A leading medical expert says lowering the legal drinking age to 16 could help tackle the UK's binge culture.
Prof Ashton says we need creative solutions to alcohol abuse
Prof John Ashton claims the best way to encourage teenagers to drink responsibly is to treat them as adults.
Prof Ashton, Director of Public Health at Cumbria NHS Primary Care Trust, said most youngsters are already consuming alcohol by the age of 16.
Illicit drinking encouraged risky activities like unprotected sex and anti-social behaviour, he said.
On Thursday, the Home Office announced that fewer under-18s were able to buy alcohol after a crackdown on traders selling to youngsters.
A spokesman called the figures "particularly encouraging".
But Prof Ashton believes that over-16s should be welcomed into pubs for their own safety.
He said: "Teenagers are drinking in risky circumstances. They go to parks, open spaces, or out on the street. They get drunk and have unprotected sex.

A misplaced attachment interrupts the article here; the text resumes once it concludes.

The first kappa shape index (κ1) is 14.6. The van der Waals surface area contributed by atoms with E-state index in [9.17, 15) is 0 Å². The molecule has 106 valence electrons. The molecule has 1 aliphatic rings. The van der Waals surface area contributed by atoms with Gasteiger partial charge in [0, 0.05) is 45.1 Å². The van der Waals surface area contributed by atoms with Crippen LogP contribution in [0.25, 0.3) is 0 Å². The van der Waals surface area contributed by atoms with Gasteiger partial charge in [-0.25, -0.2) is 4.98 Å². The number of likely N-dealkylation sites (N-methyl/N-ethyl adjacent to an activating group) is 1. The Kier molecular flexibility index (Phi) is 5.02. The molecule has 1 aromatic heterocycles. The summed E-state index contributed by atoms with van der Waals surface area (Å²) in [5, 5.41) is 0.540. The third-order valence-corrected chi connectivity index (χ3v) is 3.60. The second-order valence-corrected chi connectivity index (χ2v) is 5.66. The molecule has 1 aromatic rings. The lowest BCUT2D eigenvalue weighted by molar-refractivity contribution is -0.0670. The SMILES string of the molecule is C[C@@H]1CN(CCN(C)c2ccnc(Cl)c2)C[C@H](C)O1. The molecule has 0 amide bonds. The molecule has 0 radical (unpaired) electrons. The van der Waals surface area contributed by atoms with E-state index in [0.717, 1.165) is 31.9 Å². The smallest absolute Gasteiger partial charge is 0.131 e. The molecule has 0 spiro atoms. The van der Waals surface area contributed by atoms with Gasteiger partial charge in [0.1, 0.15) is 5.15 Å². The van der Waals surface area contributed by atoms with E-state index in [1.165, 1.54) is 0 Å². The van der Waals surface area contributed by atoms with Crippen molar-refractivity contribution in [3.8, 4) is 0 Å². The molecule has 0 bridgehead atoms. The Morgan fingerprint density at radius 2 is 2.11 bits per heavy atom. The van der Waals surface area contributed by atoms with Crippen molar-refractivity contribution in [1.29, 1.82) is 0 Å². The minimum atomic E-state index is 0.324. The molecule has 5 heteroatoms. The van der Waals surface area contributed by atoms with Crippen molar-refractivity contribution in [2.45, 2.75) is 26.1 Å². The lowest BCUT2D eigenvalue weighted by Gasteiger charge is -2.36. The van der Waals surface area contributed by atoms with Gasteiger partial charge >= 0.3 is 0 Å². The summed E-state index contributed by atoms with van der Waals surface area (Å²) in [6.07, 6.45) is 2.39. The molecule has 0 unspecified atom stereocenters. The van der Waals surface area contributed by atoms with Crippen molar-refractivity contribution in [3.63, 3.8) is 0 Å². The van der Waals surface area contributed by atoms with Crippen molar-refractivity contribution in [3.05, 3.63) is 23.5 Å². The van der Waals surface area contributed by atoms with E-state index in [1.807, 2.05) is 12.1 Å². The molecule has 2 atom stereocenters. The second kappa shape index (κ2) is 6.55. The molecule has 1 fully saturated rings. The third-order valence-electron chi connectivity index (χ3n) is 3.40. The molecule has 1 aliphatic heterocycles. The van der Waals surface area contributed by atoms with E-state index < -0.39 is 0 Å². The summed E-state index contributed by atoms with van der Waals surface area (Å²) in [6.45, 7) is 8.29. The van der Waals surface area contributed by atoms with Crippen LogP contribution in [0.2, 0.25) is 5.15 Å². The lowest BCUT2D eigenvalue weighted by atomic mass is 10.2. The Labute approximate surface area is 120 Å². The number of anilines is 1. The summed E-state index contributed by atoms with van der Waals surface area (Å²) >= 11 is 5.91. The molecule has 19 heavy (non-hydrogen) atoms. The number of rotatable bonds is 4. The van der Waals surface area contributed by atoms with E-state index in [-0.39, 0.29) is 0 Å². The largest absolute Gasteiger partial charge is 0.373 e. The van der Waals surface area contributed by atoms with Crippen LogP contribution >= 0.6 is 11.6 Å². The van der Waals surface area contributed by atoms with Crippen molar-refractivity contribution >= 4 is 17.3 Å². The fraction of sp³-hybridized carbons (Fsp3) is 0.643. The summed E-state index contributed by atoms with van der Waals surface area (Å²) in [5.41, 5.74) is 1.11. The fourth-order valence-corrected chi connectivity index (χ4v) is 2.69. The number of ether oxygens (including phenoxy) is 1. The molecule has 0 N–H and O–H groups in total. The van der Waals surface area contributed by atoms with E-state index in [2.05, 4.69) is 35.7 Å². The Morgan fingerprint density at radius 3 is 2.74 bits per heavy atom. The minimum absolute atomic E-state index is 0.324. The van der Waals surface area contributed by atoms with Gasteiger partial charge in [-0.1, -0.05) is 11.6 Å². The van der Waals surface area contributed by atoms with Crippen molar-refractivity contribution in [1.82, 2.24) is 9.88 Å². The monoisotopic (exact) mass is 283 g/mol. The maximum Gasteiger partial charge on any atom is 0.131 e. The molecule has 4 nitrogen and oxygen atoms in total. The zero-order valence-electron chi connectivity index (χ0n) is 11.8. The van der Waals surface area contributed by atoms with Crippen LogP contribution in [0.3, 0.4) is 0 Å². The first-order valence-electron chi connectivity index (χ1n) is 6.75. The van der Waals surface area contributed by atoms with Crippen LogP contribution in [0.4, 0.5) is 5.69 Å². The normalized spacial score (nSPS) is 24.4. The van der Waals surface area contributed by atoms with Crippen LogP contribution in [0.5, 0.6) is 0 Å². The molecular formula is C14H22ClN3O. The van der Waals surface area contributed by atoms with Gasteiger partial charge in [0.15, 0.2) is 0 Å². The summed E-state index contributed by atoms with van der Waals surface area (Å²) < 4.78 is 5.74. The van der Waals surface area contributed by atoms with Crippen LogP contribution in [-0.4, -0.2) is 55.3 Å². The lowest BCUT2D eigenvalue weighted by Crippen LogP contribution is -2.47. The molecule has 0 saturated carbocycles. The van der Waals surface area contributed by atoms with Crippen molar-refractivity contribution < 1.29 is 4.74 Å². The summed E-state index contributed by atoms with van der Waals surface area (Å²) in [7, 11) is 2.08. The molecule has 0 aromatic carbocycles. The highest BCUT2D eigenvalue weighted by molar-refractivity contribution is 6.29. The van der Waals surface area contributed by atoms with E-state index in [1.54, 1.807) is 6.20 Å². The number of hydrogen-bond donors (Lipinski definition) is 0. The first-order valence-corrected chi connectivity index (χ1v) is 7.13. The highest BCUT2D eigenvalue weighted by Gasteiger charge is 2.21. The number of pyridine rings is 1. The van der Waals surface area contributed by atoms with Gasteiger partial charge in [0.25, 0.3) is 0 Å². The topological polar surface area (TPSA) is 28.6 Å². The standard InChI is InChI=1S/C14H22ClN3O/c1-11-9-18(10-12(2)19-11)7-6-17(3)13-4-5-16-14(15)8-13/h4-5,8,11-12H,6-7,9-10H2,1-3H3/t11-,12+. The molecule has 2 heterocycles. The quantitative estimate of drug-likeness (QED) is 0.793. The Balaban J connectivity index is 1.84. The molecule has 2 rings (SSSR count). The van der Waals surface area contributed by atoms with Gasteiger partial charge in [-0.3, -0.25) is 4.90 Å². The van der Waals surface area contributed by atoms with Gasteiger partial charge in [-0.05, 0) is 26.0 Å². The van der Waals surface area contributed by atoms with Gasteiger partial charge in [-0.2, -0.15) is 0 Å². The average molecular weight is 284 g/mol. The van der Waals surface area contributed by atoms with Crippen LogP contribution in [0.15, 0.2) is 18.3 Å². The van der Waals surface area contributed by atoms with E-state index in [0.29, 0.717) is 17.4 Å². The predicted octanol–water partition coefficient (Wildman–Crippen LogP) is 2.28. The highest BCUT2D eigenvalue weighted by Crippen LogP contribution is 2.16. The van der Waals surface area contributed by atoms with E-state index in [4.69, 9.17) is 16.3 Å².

"We need some creative solutions and what we haven't tried is to treat them like adults, and to expect them to behave like adults in return.
"We also have to find ways of setting realistic ambitions, such as not drinking every night of the week or drinking with food, rather than just to get drunk."
In August, an annual poll by the NHS Information Centre found that fewer teens were drinking alcohol, but those who did drink were consuming more than ever.
The charity Alcohol Concern said the findings were worrying.
A spokesman said: "There is a sense that alcohol is innocuous. Some parents are relieved that their children are only drinking and not smoking or taking drugs.
"We have to get over the cultural misconception that alcohol is safe."